Currently, there are significant discussions as to whether all NbSs respect the rights, land tenure, knowledge, and culture of Indigenous peoples [19]. Recent years have seen numerous instances in which the adoption of NbSs has not only violated the principle of free, prior and informed consent, but which has also led to further dispossessions of Indigenous lands. Such dispossessions has triggered food insecurity, as well as deforestation aimed at enabling the cultivation of monocultures with higher carbon storage; thereby further harming biodiversity [20, 19].

If NbSs are to be utilised effectively, they must respect the unique rights and needs of IPLCs, with a view to giving these groups the tools to become strong actors and not victims in the fight against climate change. Unfortunately, in this regard COP26 really represents a missed opportunity to establish clear rules and principles regarding the use of NbSs and the role of Indigenous peoples.

Despite the fact that both nature and Indigenous peoples were central to many of the COP26 discussions and statements, the Glasgow Climate Pact did not address NbSs at all [21]. Similarly, it only briefly mentioned Indigenous peoples’ rights and knowledge.[21].

Although progress has certainly been made over the last few decades, issues of concern for Indigenous peoples are still being disregarded, and Indigenous voices are still being marginalised, not only at COP but also in the media [22]. For this reason, Indigenous communities are increasingly taking the matter into their own hands. During COP26, for instance, they were responsible for some of the most significant of the Glasgow climate marches [23].

Featured Image Courtesy of the UNFCCC Flickr Page


[1] P. Laduzinsky (2019). ‘The Disproportionate Impact of Climate Change on Indigenous Communities’, KCET, 19 December 2019, URL: [Accessed 16 January 2022].

[2] K. Hodal (2021). ‘At Least 331 Human Rights Defenders Were Murdered in 2020, Report Finds’, The Guardian, 11 February 2021, URL: [Accessed 16 January 2022].

[3] Climate Reality Project (2021). ‘How Indigenous Knowledge Can Help Us Combat Climate Change’. Climate Reality Project, 4 August 2021, URL: [Accessed 16 January 2022].

[4] ILO Gender, Equality and Diversity Branch (2017). Indigenous Peoples and Climate Change (Geneva, ILO, 2017): ix-xii, URL:—dgreports/—gender/documents/publication/wcms_551189.pdf [Accessed 17 January 2022].

[5] UNESCO, Indigenous Knowledge and Climate Change, URL: [Accessed 14 February 2022].

[6] UNFCCC, Statistics on Admission, URL: [Accessed 28 January 2022].

[7] L. Tostado (2021). ‘COP26 Diary #3: The Most Inclusive COP Ever? – Thoughts on Representation at COP from a First-Time Attendee’, Heinrich Böll Stiftung Brussels, 8 November 2021, URL: [Accessed 16 January 2022].

[8] M. Taylor (2021). ‘COP26 Will Be the Whitest and Most Privileged Ever, Warn Campaigners’, The Guardian, 30 October 2021, URL: [Accessed 16 January 2022].

[9] J. Lo (2021). ‘Frustrations Mount at Covid Barriers to Participation in COP26 Negotiations’, Climate Home News, 2 November 2021, URL: [Accessed 17 January 2022].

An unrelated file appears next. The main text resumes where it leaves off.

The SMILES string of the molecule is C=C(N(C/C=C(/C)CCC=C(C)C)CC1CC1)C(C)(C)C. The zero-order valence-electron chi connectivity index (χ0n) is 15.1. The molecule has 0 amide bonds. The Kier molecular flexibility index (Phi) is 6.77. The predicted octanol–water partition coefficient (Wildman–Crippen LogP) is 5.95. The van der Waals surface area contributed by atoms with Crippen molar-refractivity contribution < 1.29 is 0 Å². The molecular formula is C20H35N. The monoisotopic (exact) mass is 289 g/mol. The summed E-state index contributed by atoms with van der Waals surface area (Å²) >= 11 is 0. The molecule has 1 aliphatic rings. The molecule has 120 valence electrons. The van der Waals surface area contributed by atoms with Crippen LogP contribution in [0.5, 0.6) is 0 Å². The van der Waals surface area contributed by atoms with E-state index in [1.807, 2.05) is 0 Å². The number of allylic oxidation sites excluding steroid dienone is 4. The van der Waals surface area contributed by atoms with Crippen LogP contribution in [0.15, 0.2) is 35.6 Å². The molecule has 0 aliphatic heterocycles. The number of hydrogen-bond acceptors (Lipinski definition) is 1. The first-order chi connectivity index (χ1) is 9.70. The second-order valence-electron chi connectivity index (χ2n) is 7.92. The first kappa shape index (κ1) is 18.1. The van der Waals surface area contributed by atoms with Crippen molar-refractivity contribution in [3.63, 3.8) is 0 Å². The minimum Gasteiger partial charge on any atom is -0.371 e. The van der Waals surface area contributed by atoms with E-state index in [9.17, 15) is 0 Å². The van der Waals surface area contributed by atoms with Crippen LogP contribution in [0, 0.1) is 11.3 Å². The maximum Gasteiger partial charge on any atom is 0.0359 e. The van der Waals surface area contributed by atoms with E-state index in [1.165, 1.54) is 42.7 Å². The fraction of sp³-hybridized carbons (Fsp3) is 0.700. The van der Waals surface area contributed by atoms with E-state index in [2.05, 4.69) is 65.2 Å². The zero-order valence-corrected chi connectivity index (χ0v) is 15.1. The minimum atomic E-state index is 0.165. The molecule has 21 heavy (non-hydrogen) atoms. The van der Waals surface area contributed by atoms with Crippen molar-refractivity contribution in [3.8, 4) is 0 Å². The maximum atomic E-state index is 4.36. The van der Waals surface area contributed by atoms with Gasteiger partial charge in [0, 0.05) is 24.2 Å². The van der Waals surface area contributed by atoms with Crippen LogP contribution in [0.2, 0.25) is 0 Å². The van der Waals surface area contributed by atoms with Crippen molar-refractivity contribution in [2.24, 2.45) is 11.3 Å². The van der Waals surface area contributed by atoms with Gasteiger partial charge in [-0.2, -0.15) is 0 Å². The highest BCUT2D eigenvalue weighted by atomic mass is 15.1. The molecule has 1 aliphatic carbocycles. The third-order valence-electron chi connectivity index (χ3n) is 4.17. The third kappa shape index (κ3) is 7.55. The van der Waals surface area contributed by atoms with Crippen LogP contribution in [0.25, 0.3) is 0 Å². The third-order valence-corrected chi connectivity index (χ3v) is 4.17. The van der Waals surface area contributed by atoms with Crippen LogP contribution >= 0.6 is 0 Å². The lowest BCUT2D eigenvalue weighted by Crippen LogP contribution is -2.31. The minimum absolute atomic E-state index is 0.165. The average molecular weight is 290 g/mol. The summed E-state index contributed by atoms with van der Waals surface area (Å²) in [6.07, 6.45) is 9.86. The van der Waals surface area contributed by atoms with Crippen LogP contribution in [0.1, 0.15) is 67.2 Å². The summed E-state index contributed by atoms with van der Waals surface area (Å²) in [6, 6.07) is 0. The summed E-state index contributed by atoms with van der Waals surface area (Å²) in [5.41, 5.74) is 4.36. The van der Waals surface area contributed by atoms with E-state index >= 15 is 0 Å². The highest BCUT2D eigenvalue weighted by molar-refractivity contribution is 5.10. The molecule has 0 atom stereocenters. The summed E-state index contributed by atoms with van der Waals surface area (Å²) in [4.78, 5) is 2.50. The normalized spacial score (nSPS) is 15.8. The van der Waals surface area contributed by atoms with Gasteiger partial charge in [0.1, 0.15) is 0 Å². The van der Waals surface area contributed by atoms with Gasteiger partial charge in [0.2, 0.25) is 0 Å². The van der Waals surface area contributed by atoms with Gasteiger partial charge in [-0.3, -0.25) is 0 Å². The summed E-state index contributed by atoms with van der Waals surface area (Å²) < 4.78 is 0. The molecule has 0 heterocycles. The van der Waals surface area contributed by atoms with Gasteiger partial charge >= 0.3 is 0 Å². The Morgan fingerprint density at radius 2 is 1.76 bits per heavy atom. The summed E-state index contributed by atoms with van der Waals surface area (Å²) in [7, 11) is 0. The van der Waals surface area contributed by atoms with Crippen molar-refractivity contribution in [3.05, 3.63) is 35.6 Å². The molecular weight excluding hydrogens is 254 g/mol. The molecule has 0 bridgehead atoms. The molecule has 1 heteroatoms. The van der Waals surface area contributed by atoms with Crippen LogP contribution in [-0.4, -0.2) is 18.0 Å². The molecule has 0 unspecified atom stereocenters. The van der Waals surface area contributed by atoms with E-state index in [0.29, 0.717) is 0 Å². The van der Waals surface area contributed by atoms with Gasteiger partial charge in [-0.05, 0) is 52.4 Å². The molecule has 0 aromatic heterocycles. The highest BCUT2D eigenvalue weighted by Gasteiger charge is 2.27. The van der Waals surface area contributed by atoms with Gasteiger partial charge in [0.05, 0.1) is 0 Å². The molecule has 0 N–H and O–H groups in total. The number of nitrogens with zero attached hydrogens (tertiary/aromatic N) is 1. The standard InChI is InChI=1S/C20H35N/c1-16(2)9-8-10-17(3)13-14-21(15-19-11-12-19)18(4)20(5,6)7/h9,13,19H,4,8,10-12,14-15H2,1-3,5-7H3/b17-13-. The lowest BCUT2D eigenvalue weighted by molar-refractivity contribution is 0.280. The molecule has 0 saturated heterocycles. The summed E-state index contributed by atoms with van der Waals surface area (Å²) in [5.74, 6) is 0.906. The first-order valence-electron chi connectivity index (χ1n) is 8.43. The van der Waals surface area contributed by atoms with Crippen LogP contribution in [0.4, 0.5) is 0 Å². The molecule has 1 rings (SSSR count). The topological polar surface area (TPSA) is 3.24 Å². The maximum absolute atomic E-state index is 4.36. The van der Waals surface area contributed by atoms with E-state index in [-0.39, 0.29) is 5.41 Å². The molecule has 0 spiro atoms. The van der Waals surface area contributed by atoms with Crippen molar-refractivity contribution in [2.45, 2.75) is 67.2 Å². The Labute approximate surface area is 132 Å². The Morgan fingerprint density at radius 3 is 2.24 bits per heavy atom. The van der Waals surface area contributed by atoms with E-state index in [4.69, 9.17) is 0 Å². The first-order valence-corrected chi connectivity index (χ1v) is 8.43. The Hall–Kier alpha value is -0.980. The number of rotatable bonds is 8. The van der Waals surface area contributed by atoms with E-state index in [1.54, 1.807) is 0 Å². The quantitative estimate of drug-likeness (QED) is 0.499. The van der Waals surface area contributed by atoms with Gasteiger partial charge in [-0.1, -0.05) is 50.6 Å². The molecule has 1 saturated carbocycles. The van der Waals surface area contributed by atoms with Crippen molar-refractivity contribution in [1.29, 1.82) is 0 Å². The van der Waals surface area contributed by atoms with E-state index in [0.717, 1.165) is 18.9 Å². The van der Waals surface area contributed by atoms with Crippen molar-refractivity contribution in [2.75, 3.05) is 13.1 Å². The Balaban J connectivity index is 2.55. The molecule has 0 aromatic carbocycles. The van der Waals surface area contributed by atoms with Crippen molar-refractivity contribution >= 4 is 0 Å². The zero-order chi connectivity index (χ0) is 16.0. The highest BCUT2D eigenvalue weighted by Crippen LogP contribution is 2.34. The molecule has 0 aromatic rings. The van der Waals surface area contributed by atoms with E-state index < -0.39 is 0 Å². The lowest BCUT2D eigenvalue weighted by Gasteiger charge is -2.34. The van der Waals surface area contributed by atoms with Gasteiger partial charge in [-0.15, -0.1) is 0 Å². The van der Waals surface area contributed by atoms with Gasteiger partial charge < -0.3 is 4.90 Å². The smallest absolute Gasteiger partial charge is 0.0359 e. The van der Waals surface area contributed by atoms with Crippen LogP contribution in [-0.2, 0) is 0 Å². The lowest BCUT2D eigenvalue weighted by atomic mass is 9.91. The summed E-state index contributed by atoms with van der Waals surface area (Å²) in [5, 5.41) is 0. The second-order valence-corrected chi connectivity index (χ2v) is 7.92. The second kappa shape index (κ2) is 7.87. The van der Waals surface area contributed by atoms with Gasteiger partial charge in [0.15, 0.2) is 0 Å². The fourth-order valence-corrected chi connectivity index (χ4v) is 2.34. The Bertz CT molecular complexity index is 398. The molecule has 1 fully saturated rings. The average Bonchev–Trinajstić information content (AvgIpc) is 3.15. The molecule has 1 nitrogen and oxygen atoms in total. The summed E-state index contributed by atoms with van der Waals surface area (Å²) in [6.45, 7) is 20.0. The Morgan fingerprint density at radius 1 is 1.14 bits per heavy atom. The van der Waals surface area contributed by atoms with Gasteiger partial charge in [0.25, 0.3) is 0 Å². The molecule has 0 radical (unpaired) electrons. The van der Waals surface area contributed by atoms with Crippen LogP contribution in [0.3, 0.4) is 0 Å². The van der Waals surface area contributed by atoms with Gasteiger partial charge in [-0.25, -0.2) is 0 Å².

[10] D. Boyd and M. Orellana (2021). ‘Letter from the Special Rapporteur on Human Rights and the Environment and the Special Rapporteur on Hazardous Substances and Human Rights to Alok Sharma: Public Participation Problems at COP26 Must be Remedied’, 4 November 2021, [Accessed 17 January 2022].

[11] D. Carrington (2021), ‘Indigenous Peoples by Far the Best Guardians of Forests – UN Report’, The Guardian, 25 March 2021, URL: [Accessed 17 January 2022].

[12] B. Jones (2021). ‘Indigenous People Are the World’s Biggest Conservationists, But They Rarely Get Credit for It’, Vox, 11 June 2021, URL: [Accessed 17 January 2022].

[13] UNFCCC, ‘COP26 IPLC Forest Tenure Joint Donor Statement: Advancing Support for Indigenous Peoples’ and Local Communities’ Tenure Rights and their Forest Guardianship Glasgow COP26’, 2 November 2021. [Accessed 17 January 2022].

[14] P. Weston (2021). ‘Campaign Launched to Protect 80% of Amazon at Key Environment Summit’, The Guardian, 8 September 2021, URL: [Accessed 17 January 2022].

[15] L. Sutherland (2021). ‘$1.7 Billion Pledged in Support of Indigenous and Local Communities’ Land Tenure’, Mongabay, 2 November 2021, URL: [Accessed 17 January 2022].

[16] Global Coordinator of International Indigenous Peoples Movement for Self-Determination and Liberation (IPMSDL) (2021). ‘IP Group Welcomes with Vigilance COP26 Billion-Dollar Pledge for IPLC Forest Tenure Rights’, Scoop, 4 November 2021, URL: [Accessed 17 January 2022].

[17] The Climate Reality Project (2021). ‘How Indigenous Knowledge Can Help Us Combat Climate Change’, The Climate Reality Project, 4 August 2021, URL: [Accessed 17 January 2022].

[18] IUCN Commission on Ecosystem Management. ‘Nature-Based Solutions’, IUCN, URL:,%2Dbeing%20and%20biodiversity%20benefits%E2%80%9D [Accessed 17 January 2022].

[19] R. Hales, R. Foley, T. Cadman and T. Hay (2021). ‘Land, Culture, Livelihood: What Indigenous Peoples Stand to Lose From Climate “Solutions”’, The Conversation, 3 November 2021, URL: [Accessed 17 January 2022].

[20] FAO. ‘Indigenous Peoples: Free, Prior and Informed Consent’, FAO, URL:,affect%20them%20or%20their%20territories [Accessed 17 January 2022].

[21] UNFCCC (2021). ‘Glasgow Climate Pact’, 13 November 2021, URL: [Accessed 28 January 2022].

[22] A. Thomas and Y. Paradies (2021). ‘Included, But Still Marginalised: Indingeous Voices Still Missing in Media Stories on Indigenous Affairs’, The Conversation, 1 July 2021, URL: [Accessed 28 January 2022].

[23] X. Richards (2021). ‘Indigenous Peoples March on COP26 as Their Island Homes Sink Underwater’, The National, 3 November 2021, URL: [Accessed 28 January 2022].